one of its ten rules and in another rule calls attention to the need for provider communication and collaboration to achieve this goal:

Cooperation among clinicians. Clinicians and institutions should actively collaborate and communicate to ensure an appropriate exchange of information and coordination of care.


Shared knowledge and the free flow of information. Patients should have unfettered access to their own medical information and to clinical knowledge. Clinicians and patients should communicate effectively and share information. (IOM, 2001:62)

These two rules highlight two prerequisites to coordination of care: communication and collaboration across providers and within and across institutions. Communication exists when each clinician or treatment provider caring for a patient shares needed treatment information with other clinicians and providers caring for the patient. Information can be shared verbally; manually in writing; or through information technology, such as a shared electronic health record. Collaboration is multidimensional and requires the aggregation of several behaviors, including the following:

  • A shared understanding of goals and roles—Collaboration is enhanced by a shared understanding of an agreed-upon collective goal (Gittell et al., 2000) and clarity regarding each clinician’s role. Role confusion and role conflict are frequent barriers to interdisciplinary collaboration (Rice, 2000).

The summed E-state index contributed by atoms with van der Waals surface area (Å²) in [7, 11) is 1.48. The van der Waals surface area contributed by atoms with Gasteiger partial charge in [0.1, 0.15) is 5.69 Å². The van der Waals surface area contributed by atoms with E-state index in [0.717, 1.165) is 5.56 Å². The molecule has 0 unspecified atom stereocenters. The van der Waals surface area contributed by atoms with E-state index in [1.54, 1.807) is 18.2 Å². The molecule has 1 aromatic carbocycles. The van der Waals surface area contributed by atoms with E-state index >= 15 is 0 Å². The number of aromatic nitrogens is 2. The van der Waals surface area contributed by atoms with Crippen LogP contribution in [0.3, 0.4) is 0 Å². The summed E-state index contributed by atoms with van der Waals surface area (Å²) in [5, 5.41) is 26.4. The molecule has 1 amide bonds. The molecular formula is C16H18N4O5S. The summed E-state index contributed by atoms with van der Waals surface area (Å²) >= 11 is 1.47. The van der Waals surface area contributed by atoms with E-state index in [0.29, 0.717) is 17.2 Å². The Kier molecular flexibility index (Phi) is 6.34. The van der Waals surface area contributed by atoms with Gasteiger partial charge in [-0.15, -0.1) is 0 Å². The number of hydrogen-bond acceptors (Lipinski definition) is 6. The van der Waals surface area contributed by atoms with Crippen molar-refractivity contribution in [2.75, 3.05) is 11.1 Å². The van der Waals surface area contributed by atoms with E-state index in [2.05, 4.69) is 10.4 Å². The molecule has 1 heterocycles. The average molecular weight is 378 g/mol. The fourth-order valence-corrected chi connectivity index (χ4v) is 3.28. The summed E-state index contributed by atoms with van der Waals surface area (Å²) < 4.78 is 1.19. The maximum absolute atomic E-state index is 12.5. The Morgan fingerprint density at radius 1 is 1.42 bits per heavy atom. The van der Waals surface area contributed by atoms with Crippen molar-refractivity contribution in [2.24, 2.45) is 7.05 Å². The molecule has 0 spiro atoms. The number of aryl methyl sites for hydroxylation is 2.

• Effective communication—Multiple studies have identified effective communication as a key feature of collaboration (Baggs and Schmitt, 1988; Knaus et al., 1986; Schmitt, 2001; Shortell et al., 1994). “Effective” is defined variously as frequent, timely, understandable, accurate, and satisfying (Gittell et al., 2000; Shortell et al., 1994).

  • Shared decision making—In shared decision making, problems and strategies are openly discussed (Baggs and Schmitt, 1997; Baggs et al., 1999; Rice, 2000; Schmitt, 2001), and consensus is often used to arrive at a decision. Disagreements over treatment approaches and philosophies, roles and responsibilities, and ethical questions are common in health care settings. Positive ways of addressing these inevitable differences are identified as a key component of effective caregiver collaboration (Shortell et al., 1994).

It is important to note that, according to health services researchers, collaboration is not a dichotomous variable, simply present or absent. Rather, it is present to varying degrees (Schmitt, 2001).



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